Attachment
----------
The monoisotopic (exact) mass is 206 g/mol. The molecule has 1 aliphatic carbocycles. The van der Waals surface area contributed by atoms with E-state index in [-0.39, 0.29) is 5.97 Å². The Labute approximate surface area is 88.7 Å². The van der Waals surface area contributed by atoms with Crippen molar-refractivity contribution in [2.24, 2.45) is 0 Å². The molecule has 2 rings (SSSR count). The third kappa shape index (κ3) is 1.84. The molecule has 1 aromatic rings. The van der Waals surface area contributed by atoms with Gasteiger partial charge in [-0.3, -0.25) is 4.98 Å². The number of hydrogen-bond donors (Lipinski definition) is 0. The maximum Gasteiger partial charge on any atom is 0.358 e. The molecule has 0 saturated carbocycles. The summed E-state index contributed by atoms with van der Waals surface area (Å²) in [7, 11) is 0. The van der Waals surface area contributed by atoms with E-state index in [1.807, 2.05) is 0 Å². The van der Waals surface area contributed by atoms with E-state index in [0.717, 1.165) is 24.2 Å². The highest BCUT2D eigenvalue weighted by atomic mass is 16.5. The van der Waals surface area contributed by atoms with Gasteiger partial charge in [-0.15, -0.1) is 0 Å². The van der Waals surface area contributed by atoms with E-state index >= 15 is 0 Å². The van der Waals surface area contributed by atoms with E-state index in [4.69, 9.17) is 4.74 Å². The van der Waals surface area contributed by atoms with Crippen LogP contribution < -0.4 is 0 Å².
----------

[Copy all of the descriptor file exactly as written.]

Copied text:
The monoisotopic (exact) mass is 206 g/mol. The molecule has 1 aliphatic carbocycles. The van der Waals surface area contributed by atoms with E-state index in [-0.39, 0.29) is 5.97 Å². The Labute approximate surface area is 88.7 Å². The van der Waals surface area contributed by atoms with Crippen molar-refractivity contribution in [2.24, 2.45) is 0 Å². The molecule has 2 rings (SSSR count). The third kappa shape index (κ3) is 1.84. The molecule has 1 aromatic rings. The van der Waals surface area contributed by atoms with Gasteiger partial charge in [-0.3, -0.25) is 4.98 Å². The number of hydrogen-bond donors (Lipinski definition) is 0. The maximum Gasteiger partial charge on any atom is 0.358 e. The molecule has 0 saturated carbocycles. The summed E-state index contributed by atoms with van der Waals surface area (Å²) in [7, 11) is 0. The van der Waals surface area contributed by atoms with E-state index in [1.807, 2.05) is 0 Å². The van der Waals surface area contributed by atoms with E-state index in [0.717, 1.165) is 24.2 Å². The highest BCUT2D eigenvalue weighted by atomic mass is 16.5. The van der Waals surface area contributed by atoms with Gasteiger partial charge in [-0.15, -0.1) is 0 Å². The van der Waals surface area contributed by atoms with E-state index >= 15 is 0 Å². The van der Waals surface area contributed by atoms with E-state index in [4.69, 9.17) is 4.74 Å². The van der Waals surface area contributed by atoms with Crippen LogP contribution < -0.4 is 0 Å².